So for hydrogen it would be 25 E-12 times 6 E9 = 0.15 m. For caesium with a bigger radius of 260 E-12 this would become 1.56 m.
E-12 is scientific notation for 10 to the power of -12, also known as a picometer (pm). Personally I hate powers of ten – so I REALLY hope I’ve gotten this one right!
Posted by David Foley on Nov 27, 2014 8:22 PM GMT
The EYCN in partnership with the ACS are providing six young European chemists with the opportunity to participate and present their research at an ACS National Meeting. If you'd like to be considered, get your application in by the deadline of 31st December 2014.
Posted by David Foley on Nov 17, 2014 9:06 PM GMT
I'm excited to be involved in the Dundee Science Festival, my work-place's open day and I'm A Scientist Get Me Out Of Here over the course of what promises to be a hectic but fun November.

I'm particularly excited by the work we've done to put together a show that showcases the process of drug discovery. It was a real challenge to condense 15 years of research involving multiple scientific disciplines into a 25 minute show, but here's what we've come up with. There are still some bugs to be worked out though, so if people have suggestions I'd love to hear them. Hopefully, though, this combined with a tour of our facilities will give people the general gist of the process.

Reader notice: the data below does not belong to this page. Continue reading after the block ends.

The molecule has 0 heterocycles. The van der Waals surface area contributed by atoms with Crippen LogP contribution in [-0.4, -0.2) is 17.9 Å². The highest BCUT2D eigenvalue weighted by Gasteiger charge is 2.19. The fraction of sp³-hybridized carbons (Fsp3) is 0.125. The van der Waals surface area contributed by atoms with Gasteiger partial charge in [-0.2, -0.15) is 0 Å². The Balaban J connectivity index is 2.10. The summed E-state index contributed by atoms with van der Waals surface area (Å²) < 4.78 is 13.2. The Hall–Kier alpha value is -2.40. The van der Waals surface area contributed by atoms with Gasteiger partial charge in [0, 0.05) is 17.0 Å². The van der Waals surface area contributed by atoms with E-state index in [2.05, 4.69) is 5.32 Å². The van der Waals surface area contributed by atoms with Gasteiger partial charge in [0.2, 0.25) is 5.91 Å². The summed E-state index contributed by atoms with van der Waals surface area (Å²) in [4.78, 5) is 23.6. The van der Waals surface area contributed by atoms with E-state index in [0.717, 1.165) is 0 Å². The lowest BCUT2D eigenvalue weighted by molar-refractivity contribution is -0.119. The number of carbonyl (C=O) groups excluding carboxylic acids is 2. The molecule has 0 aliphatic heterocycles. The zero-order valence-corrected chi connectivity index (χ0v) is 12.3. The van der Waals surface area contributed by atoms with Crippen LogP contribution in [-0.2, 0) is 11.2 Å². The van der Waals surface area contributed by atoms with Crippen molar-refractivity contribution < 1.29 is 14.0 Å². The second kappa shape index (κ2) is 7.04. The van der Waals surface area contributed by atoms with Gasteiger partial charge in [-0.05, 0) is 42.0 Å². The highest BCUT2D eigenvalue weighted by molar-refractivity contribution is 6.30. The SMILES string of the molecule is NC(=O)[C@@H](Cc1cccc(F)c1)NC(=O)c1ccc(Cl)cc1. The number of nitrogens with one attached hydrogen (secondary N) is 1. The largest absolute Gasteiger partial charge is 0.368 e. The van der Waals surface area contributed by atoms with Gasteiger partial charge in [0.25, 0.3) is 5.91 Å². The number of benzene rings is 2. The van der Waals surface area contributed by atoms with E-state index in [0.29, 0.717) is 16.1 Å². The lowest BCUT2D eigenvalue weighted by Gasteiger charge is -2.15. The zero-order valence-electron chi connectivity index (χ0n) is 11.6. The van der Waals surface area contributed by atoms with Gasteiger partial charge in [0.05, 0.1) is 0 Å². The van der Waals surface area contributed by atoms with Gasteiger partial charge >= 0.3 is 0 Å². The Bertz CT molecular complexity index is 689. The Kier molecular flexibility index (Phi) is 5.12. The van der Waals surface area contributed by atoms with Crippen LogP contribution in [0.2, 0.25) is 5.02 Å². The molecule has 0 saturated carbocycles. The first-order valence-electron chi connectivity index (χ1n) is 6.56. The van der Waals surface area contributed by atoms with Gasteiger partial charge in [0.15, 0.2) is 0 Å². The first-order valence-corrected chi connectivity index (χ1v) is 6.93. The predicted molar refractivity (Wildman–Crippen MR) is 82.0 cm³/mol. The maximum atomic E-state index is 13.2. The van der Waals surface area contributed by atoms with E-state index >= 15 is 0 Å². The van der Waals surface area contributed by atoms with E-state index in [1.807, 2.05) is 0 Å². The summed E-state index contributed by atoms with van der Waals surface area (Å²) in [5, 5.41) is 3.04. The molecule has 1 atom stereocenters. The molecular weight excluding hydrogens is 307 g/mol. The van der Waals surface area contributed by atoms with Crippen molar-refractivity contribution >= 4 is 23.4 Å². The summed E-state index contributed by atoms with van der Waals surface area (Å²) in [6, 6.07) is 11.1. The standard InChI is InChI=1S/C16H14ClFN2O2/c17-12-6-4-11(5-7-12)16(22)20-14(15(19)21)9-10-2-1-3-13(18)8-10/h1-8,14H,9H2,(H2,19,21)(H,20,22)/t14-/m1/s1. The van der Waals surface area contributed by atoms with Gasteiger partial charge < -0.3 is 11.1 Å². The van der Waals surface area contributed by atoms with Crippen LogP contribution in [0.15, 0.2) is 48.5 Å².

1. How Drugs Work - I'll admit we're going to cheat a little here. We plan to use the malonic acid clock reaction and pretend each turnover is a flash of pain from a mis-firing receptor. The pain is stopped by the addition of a drug (salt, in this case). In future, I'd love to make this more accurate by using an actual enzyme and its inhibitor, but my experience with enzymatic chemical reactions is non-existent. Perhaps someone out there can help?

2. Screening - We'll use the classic iodine clock reaction to illustrate how we can measure signal intensity and/or time to get information on how active our drugs are (of course, KIO3 will be our drug in this case). We'll do the reactions themselves on a large scale, but we will show off our 364-well plates to emphasise the fact we have to minaturise everything in order to efficiently screen thousands of compounds.

3. Synthesis - The reaction of cinnemaldhyde with acetone under basic conditions gives a nice yellow precipitate from a brown solution in a few seconds. I might even include an LCMS and NMR of the starting material and products to help people see how we monitor reactions.

4. Physical Properties - I've spent ages trying to find an example of an organic solid that is insoluble at acidic pH but soluble in water at basic pH. I haven't been able to find one out there, so for this run we're just going to show pH changes using universal indicator and discuss how pH effects everything from solubility, permeability and even activity. However, if someone can help me in the future with this problem I'd be grateful as I think it would make for a much more powerful demonstration.